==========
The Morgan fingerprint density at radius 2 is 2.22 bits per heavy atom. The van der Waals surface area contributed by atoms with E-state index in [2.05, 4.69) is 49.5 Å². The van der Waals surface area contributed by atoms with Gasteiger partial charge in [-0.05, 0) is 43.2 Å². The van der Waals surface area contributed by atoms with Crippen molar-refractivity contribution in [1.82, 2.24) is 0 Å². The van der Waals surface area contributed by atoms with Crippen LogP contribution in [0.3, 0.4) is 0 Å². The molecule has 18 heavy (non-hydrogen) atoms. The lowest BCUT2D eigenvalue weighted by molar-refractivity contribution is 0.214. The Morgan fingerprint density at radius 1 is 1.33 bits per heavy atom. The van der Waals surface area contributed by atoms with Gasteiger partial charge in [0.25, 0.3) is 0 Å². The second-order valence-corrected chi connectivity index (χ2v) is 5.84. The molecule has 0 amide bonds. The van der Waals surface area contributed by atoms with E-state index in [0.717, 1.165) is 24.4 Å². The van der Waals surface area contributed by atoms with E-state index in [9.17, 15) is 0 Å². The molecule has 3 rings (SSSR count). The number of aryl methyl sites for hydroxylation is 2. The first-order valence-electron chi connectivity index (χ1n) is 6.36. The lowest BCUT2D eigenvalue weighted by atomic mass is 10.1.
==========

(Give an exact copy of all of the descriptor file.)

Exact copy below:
The Morgan fingerprint density at radius 2 is 2.22 bits per heavy atom. The van der Waals surface area contributed by atoms with E-state index in [2.05, 4.69) is 49.5 Å². The van der Waals surface area contributed by atoms with Gasteiger partial charge in [-0.05, 0) is 43.2 Å². The van der Waals surface area contributed by atoms with Crippen molar-refractivity contribution in [1.82, 2.24) is 0 Å². The van der Waals surface area contributed by atoms with Crippen LogP contribution in [0.3, 0.4) is 0 Å². The molecule has 18 heavy (non-hydrogen) atoms. The lowest BCUT2D eigenvalue weighted by molar-refractivity contribution is 0.214. The Morgan fingerprint density at radius 1 is 1.33 bits per heavy atom. The van der Waals surface area contributed by atoms with Gasteiger partial charge in [0.25, 0.3) is 0 Å². The second-order valence-corrected chi connectivity index (χ2v) is 5.84. The molecule has 0 amide bonds. The van der Waals surface area contributed by atoms with E-state index in [0.717, 1.165) is 24.4 Å². The van der Waals surface area contributed by atoms with E-state index in [9.17, 15) is 0 Å². The molecule has 3 rings (SSSR count). The number of aryl methyl sites for hydroxylation is 2. The first-order valence-electron chi connectivity index (χ1n) is 6.36. The lowest BCUT2D eigenvalue weighted by atomic mass is 10.1.